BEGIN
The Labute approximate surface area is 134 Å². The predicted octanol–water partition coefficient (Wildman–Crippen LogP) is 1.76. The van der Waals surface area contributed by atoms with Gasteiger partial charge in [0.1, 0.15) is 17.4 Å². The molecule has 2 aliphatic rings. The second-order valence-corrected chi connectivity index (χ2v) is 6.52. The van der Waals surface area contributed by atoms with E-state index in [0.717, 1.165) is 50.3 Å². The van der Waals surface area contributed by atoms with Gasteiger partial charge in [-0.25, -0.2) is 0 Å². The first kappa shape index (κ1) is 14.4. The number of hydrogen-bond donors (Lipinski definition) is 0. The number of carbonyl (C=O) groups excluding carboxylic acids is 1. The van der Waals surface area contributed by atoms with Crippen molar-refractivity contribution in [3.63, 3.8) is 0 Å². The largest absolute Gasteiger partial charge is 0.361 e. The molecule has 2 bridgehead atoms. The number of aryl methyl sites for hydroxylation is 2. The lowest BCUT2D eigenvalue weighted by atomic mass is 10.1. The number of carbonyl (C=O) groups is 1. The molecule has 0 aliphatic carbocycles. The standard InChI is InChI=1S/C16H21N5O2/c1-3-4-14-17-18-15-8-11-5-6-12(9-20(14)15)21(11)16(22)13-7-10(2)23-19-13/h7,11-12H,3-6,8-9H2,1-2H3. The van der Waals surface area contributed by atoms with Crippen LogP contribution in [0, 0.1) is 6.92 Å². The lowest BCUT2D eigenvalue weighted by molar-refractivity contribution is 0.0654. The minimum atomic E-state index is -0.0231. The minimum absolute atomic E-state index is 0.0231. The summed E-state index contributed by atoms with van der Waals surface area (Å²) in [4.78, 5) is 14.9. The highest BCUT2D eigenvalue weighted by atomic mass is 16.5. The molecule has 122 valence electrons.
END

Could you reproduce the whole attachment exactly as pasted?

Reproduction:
The Labute approximate surface area is 134 Å². The predicted octanol–water partition coefficient (Wildman–Crippen LogP) is 1.76. The van der Waals surface area contributed by atoms with Gasteiger partial charge in [0.1, 0.15) is 17.4 Å². The molecule has 2 aliphatic rings. The second-order valence-corrected chi connectivity index (χ2v) is 6.52. The van der Waals surface area contributed by atoms with E-state index in [0.717, 1.165) is 50.3 Å². The van der Waals surface area contributed by atoms with Gasteiger partial charge in [-0.25, -0.2) is 0 Å². The first kappa shape index (κ1) is 14.4. The number of hydrogen-bond donors (Lipinski definition) is 0. The number of carbonyl (C=O) groups excluding carboxylic acids is 1. The van der Waals surface area contributed by atoms with Crippen molar-refractivity contribution in [3.63, 3.8) is 0 Å². The largest absolute Gasteiger partial charge is 0.361 e. The molecule has 2 bridgehead atoms. The number of aryl methyl sites for hydroxylation is 2. The lowest BCUT2D eigenvalue weighted by atomic mass is 10.1. The number of carbonyl (C=O) groups is 1. The molecule has 0 aliphatic carbocycles. The standard InChI is InChI=1S/C16H21N5O2/c1-3-4-14-17-18-15-8-11-5-6-12(9-20(14)15)21(11)16(22)13-7-10(2)23-19-13/h7,11-12H,3-6,8-9H2,1-2H3. The van der Waals surface area contributed by atoms with Crippen LogP contribution in [0, 0.1) is 6.92 Å². The lowest BCUT2D eigenvalue weighted by molar-refractivity contribution is 0.0654. The minimum atomic E-state index is -0.0231. The minimum absolute atomic E-state index is 0.0231. The summed E-state index contributed by atoms with van der Waals surface area (Å²) in [4.78, 5) is 14.9. The highest BCUT2D eigenvalue weighted by atomic mass is 16.5. The molecule has 122 valence electrons.